If you’ve begun to explore chord soloing on guitar, you’ll know that one of the toughest shapes to harmonize are arpeggios. This is because they’re built with intervals of 3rds or larger, jumping around the neck in a short amount of space compared to scales, which tend to use more stepwise motion.
Because arpeggios are an essential part of jazz standard melodies, it’s useful to have tactics in your repertoire to handle these shapes in a chord solo.
The approach that’s demonstrated in this lesson is something I’ve learned from studying Joe Pass chord solos, and I’ve also found it in solos by Kurt Rosenwinkel, Lage Lund, and John Scofield.
The lesson is broken down into two sections, the video lesson and the text-notation section. Feel free to jump around between those two sections, or to start with the video and refer to the examples as needed.
There is also a backing track included so that you can practice improvising your own lines once you’ve learned the chord solo examples below.
Chord Soloing Examples
In my previous lesson on chord soloing, you learned a set of voicings that can be used for creating phrases over a turnaround.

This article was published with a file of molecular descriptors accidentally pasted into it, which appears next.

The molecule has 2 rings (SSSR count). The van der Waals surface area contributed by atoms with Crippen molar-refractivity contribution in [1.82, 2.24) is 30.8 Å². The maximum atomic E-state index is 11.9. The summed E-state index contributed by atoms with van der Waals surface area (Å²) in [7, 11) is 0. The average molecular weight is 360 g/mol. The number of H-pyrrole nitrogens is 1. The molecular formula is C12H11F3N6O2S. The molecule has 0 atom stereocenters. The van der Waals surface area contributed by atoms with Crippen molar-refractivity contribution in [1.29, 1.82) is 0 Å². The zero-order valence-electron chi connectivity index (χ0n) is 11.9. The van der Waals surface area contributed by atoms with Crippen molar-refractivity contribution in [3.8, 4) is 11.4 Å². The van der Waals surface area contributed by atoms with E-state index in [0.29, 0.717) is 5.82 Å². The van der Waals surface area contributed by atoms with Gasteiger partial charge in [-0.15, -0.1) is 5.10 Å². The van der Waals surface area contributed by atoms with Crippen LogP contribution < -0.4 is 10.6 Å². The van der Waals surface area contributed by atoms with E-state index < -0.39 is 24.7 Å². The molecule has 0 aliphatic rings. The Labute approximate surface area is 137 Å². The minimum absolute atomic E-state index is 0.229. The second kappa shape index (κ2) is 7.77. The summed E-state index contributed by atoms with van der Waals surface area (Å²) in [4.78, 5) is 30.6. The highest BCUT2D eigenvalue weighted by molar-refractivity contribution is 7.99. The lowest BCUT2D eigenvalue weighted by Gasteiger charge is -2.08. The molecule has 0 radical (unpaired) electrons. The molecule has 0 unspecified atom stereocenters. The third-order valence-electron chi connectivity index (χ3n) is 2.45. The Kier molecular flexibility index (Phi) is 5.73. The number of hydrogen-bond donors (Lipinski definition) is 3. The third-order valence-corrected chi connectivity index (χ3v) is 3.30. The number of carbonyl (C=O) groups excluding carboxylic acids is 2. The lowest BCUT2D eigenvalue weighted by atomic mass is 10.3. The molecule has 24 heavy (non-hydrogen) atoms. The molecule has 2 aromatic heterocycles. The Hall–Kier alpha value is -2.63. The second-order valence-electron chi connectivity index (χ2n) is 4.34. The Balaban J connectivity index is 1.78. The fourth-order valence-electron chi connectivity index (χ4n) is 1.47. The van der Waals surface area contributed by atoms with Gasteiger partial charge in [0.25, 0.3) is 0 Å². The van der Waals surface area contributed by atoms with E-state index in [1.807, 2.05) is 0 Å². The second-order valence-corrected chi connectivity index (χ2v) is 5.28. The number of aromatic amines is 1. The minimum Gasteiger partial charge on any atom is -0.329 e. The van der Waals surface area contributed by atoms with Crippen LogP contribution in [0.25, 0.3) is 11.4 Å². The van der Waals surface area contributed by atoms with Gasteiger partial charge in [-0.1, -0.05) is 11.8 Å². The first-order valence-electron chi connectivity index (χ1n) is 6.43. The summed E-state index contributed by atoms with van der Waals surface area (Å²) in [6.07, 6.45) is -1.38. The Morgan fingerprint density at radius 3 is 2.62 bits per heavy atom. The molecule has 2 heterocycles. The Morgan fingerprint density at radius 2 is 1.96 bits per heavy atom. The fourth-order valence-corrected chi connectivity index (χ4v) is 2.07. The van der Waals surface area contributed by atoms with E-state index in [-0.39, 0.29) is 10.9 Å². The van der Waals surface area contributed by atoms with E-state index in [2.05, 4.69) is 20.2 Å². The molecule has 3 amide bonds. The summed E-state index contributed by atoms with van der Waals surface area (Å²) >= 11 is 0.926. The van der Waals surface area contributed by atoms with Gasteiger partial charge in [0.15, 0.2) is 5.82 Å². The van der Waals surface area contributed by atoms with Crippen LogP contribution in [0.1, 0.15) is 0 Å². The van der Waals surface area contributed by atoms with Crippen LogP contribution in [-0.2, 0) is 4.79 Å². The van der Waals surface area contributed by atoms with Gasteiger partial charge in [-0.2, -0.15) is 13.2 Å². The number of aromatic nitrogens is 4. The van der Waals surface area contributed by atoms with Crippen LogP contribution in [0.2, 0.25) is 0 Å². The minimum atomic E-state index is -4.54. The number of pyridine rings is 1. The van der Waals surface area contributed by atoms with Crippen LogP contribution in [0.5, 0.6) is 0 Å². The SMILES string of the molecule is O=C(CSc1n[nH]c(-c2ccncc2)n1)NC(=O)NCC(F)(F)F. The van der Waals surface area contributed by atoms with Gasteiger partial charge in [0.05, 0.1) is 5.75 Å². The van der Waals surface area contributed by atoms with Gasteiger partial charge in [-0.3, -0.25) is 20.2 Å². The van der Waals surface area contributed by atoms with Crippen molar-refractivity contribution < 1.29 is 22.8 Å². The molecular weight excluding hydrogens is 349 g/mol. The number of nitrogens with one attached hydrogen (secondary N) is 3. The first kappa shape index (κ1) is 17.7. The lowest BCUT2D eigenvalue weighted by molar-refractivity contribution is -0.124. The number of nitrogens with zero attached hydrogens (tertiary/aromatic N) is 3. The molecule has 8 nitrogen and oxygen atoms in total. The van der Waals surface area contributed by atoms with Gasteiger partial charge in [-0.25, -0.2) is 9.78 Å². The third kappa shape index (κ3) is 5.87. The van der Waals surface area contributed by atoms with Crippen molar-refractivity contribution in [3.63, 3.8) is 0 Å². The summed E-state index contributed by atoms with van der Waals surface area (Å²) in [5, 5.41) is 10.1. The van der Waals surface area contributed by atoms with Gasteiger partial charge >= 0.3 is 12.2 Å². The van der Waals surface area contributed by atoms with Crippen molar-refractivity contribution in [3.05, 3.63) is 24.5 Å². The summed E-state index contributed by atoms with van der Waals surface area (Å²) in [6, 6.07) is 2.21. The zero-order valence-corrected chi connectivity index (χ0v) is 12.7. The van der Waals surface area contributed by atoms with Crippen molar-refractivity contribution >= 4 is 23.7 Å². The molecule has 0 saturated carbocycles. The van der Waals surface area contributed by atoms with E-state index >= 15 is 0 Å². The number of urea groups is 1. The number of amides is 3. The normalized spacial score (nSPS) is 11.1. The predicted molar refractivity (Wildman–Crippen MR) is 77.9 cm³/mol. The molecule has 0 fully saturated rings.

In this lesson, you’re going to explore more turnaround phrases, only this time the focus will shift to arpeggios for each chord-soloing line.
The reasons for playing thirds instead of a full chord, is that it’s easier to execute from a technical standpoint.
And, since you’re moving from a low to a high note, or the other way around, the full chord on lower string tends to sound muddy; breaking up chords in thirds avoids this.
The first line, harmonizes an arpeggio for each of the chords in a ii V I VI chord progression in the key of Eb.
In the video, you’ll see a few approaches to make it easier to play each harmonized arpeggio by re-using fingers and shifting positions etc. These approaches may or may not fit your hands, but they’re worthwhile to explore. From there, you can find the best fingerings to fit your technical ability and hands on the guitar.
Each arpeggio in the example is a straightforward arpeggio, the diatonic arpeggio such as playing an Fm7 arpeggio over the Fm7 chord.
The one exception is the C7alt chord, where you play Bbm7b5 over that chord. The reason for this is, is that the diatonic chord for the C altered scale isn’t a C7, but a Cm7b5. If you stack the notes of C altered from the root, you get C-Eb-Gb-Bb, a Cm7b5 chord.
You need to get into the upper half of the chord to find the major third interval. In order to include the major third, you can play a m7b5 arpeggio a tone below the root of any 7alt chord. When doing so, you highlight the intervals b7-b9-3-b13, a rootless 7alt arpeggio shape, and one that is commonly used by many great jazz guitarists in their comping and solos.
With that theory in mind, you can move on to the next example, where you’ll mix in some full chord shapes with the broken arpeggios in thirds over the progression.